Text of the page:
During my 20s, I amassed a huge collection of videogame hardware and software. Multiple rooms were dedicated to housing the collection: hardware from the 70’s and 80’s in one room, 90’s in another, 2000’s in a third. A closet literally overflowing with C64s. A dozen shelves supporting boxes containing esoteric peripherals and accessories: light guns, toy steering wheels, and plastic fishing rods for games that I would never play. A bin of obscure, unlicensed Chinese Gameboy cartridges — mint in box, of course.

The act of collecting blurred the lines between hobby and compulsion, as these things often go. I enjoyed the complexity of both the existing collection and the process of collecting, much in the way that I imagine a spider would take some kind of deep, intrinsic satisfaction in the construction of an especially intricate web. The more it grew, the greater its psychological gravity. It was something to always worry about — what needed to be rearranged to extract as much meaning as possible from it? When traveling out of town, would someone try to steal it?  What was the best way to even try enjoy a collection so large that it would take several lifetimes to play the vast catalogue of titles?

The event horizon was perceptible: what if I just… let it all go? Like a smoker who, deep down, really wants to quit but doesn’t want to just yet — the looming discomfort of withdrawal is a powerful motivator. I needed a reason to shed the mental baggage. Not even a good reason, but just a good enough reason would be fine.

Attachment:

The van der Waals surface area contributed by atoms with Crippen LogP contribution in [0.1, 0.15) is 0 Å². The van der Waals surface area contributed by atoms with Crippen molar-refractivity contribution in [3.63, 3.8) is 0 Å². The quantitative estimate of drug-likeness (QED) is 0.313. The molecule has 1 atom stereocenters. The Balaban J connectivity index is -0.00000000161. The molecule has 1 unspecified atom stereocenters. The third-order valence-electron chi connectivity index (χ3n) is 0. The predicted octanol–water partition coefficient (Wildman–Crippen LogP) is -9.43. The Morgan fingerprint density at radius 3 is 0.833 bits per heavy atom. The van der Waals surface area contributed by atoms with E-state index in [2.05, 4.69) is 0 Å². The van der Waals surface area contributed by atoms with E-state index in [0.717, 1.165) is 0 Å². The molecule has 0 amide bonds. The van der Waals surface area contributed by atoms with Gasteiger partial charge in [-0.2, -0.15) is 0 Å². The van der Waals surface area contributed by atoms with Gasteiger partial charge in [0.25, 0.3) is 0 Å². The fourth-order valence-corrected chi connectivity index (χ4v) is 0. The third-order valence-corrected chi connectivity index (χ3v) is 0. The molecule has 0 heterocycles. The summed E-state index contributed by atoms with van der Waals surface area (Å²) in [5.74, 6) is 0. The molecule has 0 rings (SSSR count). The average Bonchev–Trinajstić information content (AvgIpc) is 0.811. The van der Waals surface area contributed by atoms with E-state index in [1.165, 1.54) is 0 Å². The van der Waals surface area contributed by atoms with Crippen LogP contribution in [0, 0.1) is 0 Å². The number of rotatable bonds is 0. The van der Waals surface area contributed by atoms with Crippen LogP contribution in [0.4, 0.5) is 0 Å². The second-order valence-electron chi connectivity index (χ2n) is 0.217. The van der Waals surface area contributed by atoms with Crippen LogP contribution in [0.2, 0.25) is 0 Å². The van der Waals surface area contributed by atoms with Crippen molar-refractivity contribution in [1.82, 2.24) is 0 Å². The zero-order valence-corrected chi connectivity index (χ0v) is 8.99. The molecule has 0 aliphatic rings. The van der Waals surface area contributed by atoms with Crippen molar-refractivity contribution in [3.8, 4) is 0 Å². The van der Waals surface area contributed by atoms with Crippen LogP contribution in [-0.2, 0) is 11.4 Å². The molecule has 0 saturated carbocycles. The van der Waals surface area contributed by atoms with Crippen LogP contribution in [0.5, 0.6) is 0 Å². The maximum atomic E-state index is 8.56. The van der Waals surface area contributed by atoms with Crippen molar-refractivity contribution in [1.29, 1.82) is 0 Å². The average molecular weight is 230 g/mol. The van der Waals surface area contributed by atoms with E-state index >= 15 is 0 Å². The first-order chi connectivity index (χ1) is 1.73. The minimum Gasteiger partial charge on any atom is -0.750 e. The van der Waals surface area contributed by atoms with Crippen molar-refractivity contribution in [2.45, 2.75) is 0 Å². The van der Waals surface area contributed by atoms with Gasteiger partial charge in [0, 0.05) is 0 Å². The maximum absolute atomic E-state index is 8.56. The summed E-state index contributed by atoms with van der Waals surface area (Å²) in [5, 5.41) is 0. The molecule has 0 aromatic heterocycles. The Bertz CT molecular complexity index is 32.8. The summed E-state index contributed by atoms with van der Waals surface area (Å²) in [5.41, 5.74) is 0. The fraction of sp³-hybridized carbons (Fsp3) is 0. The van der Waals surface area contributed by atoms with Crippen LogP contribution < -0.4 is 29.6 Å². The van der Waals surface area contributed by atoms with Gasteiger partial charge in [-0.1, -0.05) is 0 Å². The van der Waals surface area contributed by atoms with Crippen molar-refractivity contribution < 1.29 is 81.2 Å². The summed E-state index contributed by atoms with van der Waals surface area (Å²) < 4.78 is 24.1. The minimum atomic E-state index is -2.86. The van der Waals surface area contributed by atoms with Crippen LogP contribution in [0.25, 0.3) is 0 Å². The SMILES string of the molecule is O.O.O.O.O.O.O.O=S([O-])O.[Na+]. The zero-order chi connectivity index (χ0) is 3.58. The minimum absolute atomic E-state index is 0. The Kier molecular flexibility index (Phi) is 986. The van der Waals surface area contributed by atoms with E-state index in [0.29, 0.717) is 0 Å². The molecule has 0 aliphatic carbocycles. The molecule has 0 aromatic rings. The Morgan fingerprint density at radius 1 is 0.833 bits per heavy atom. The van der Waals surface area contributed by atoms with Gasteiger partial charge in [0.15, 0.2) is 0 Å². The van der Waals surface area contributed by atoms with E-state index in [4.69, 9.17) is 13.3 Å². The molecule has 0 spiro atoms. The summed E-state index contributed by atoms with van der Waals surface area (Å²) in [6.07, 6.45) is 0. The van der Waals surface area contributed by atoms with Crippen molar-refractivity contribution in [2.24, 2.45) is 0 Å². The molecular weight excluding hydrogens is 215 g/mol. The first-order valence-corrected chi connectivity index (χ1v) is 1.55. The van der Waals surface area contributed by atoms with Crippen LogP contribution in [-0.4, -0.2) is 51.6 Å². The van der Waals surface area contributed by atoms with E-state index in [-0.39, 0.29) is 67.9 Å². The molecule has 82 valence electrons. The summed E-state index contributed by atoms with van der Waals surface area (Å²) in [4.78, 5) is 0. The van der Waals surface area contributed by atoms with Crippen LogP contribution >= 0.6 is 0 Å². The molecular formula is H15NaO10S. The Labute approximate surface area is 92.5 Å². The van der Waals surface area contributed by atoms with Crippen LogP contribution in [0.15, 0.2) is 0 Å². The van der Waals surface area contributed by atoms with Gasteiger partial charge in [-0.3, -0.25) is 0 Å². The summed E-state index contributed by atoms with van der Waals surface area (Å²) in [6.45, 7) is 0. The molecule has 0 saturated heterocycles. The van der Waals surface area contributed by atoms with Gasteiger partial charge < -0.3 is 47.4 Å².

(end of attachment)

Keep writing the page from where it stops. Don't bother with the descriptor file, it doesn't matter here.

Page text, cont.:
Every now and then, I would recall Shawn Elliott describing on GFW how he did not actually own more than one book at a time, instead giving them away or selling each one after reading. Something about the idea seemed so centered, mature, and… obvious, I suppose. The idea of living simply is a lot more appealing when you’re surrounded by complexity, when it’s a choice that you can make.

Eventually, under complex circumstances, I simplified. Like the newly-committed non-smoker, the air became easier to breathe and the pangs of loss and discomfort faded faster than I expected. For me, simplicity was pretty damn good.

I’ve written a fair amount over the years – posts for various blogs, popular press articles, academic articles, magazine articles, press releases, book chapters, and the like. As many writers may tell you, the writing process is interesting in that, at the end of it, you end up with a grab bag of unresolved or unpursued idea fragments. Just like the old line about how “there are only so many hours in the day,” there are only so many thoughts that can have their threads pulled to see where they lead.

Everyone lays out their first blog post with a motive – their big plans about what they want (or hope) their blog will become, or the classic “I don’t know where this is going yet, but we’ll see if it sticks” schtick, like someone hitting the gym on January 2nd but already doubting their resolve to keep it up.

My motive in this space is to keep things simple. A lot of people write, but I do, too. And I like having a place where I can simply “store” some thoughts from time to time. Nothing profound, nothing to coyly try to boost my career. Just a little space for me to jot down ideas, things of intrigue or inspiration, and so on. Just… moments of writing, notes in the form of digital paper scraps, and other bits and pieces from other projects.

All of the scraps in one place. But, simply.


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